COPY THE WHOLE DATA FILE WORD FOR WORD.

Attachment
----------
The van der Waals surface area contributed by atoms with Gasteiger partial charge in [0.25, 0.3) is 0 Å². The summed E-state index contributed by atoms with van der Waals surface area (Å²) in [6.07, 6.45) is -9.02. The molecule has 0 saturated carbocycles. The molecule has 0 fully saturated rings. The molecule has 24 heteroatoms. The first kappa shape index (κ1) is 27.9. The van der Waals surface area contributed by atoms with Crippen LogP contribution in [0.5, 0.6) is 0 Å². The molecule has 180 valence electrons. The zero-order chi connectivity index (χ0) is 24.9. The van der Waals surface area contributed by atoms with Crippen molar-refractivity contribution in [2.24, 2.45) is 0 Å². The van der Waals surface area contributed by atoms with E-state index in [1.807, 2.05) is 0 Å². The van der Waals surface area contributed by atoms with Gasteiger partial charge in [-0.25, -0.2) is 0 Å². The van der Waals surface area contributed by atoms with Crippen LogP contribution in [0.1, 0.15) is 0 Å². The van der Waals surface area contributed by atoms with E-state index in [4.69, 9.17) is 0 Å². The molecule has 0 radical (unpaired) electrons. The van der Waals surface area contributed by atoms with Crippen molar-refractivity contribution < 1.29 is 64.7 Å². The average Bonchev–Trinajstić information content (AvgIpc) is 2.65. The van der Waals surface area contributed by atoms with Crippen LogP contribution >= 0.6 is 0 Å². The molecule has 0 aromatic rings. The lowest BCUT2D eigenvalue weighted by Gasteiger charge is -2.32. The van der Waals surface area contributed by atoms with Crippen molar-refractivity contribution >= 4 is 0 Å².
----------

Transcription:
The van der Waals surface area contributed by atoms with Gasteiger partial charge in [0.25, 0.3) is 0 Å². The summed E-state index contributed by atoms with van der Waals surface area (Å²) in [6.07, 6.45) is -9.02. The molecule has 0 saturated carbocycles. The molecule has 0 fully saturated rings. The molecule has 24 heteroatoms. The first kappa shape index (κ1) is 27.9. The van der Waals surface area contributed by atoms with Crippen LogP contribution in [0.5, 0.6) is 0 Å². The molecule has 180 valence electrons. The zero-order chi connectivity index (χ0) is 24.9. The van der Waals surface area contributed by atoms with Crippen molar-refractivity contribution in [2.24, 2.45) is 0 Å². The van der Waals surface area contributed by atoms with E-state index in [1.807, 2.05) is 0 Å². The van der Waals surface area contributed by atoms with Gasteiger partial charge in [-0.25, -0.2) is 0 Å². The van der Waals surface area contributed by atoms with Crippen LogP contribution in [0.1, 0.15) is 0 Å². The van der Waals surface area contributed by atoms with E-state index in [4.69, 9.17) is 0 Å². The molecule has 0 radical (unpaired) electrons. The van der Waals surface area contributed by atoms with Crippen molar-refractivity contribution < 1.29 is 64.7 Å². The average Bonchev–Trinajstić information content (AvgIpc) is 2.65. The van der Waals surface area contributed by atoms with Crippen LogP contribution >= 0.6 is 0 Å². The molecule has 0 aromatic rings. The lowest BCUT2D eigenvalue weighted by Gasteiger charge is -2.32. The van der Waals surface area contributed by atoms with Crippen molar-refractivity contribution >= 4 is 0 Å².